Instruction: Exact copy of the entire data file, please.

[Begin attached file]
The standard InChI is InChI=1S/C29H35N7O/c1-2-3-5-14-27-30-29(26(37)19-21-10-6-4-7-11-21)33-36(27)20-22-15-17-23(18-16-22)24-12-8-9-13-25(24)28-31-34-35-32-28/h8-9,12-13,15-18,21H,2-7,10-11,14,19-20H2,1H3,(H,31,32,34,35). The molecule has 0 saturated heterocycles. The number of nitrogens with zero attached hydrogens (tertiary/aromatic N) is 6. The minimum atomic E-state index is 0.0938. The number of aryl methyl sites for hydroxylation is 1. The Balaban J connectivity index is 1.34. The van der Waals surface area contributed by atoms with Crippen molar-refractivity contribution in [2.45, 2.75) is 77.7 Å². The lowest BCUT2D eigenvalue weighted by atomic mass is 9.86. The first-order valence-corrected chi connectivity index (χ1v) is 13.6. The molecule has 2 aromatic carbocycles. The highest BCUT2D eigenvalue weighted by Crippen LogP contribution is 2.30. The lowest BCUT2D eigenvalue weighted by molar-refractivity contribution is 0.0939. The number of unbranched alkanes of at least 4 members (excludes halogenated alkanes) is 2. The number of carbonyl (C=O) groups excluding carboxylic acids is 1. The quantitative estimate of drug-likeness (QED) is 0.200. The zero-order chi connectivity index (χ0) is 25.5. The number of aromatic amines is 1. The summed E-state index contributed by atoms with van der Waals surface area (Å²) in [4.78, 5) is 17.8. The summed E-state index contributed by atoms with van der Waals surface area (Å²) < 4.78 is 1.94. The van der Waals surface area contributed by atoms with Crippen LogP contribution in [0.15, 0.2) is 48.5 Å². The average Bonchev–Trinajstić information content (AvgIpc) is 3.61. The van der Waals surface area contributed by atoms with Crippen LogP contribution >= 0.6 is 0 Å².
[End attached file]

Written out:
The standard InChI is InChI=1S/C29H35N7O/c1-2-3-5-14-27-30-29(26(37)19-21-10-6-4-7-11-21)33-36(27)20-22-15-17-23(18-16-22)24-12-8-9-13-25(24)28-31-34-35-32-28/h8-9,12-13,15-18,21H,2-7,10-11,14,19-20H2,1H3,(H,31,32,34,35). The molecule has 0 saturated heterocycles. The number of nitrogens with zero attached hydrogens (tertiary/aromatic N) is 6. The minimum atomic E-state index is 0.0938. The number of aryl methyl sites for hydroxylation is 1. The Balaban J connectivity index is 1.34. The van der Waals surface area contributed by atoms with Crippen molar-refractivity contribution in [2.45, 2.75) is 77.7 Å². The lowest BCUT2D eigenvalue weighted by atomic mass is 9.86. The first-order valence-corrected chi connectivity index (χ1v) is 13.6. The molecule has 2 aromatic carbocycles. The highest BCUT2D eigenvalue weighted by Crippen LogP contribution is 2.30. The lowest BCUT2D eigenvalue weighted by molar-refractivity contribution is 0.0939. The number of unbranched alkanes of at least 4 members (excludes halogenated alkanes) is 2. The number of carbonyl (C=O) groups excluding carboxylic acids is 1. The quantitative estimate of drug-likeness (QED) is 0.200. The zero-order chi connectivity index (χ0) is 25.5. The number of aromatic amines is 1. The summed E-state index contributed by atoms with van der Waals surface area (Å²) in [4.78, 5) is 17.8. The summed E-state index contributed by atoms with van der Waals surface area (Å²) < 4.78 is 1.94. The van der Waals surface area contributed by atoms with Crippen LogP contribution in [0.15, 0.2) is 48.5 Å². The average Bonchev–Trinajstić information content (AvgIpc) is 3.61. The van der Waals surface area contributed by atoms with Crippen LogP contribution >= 0.6 is 0 Å².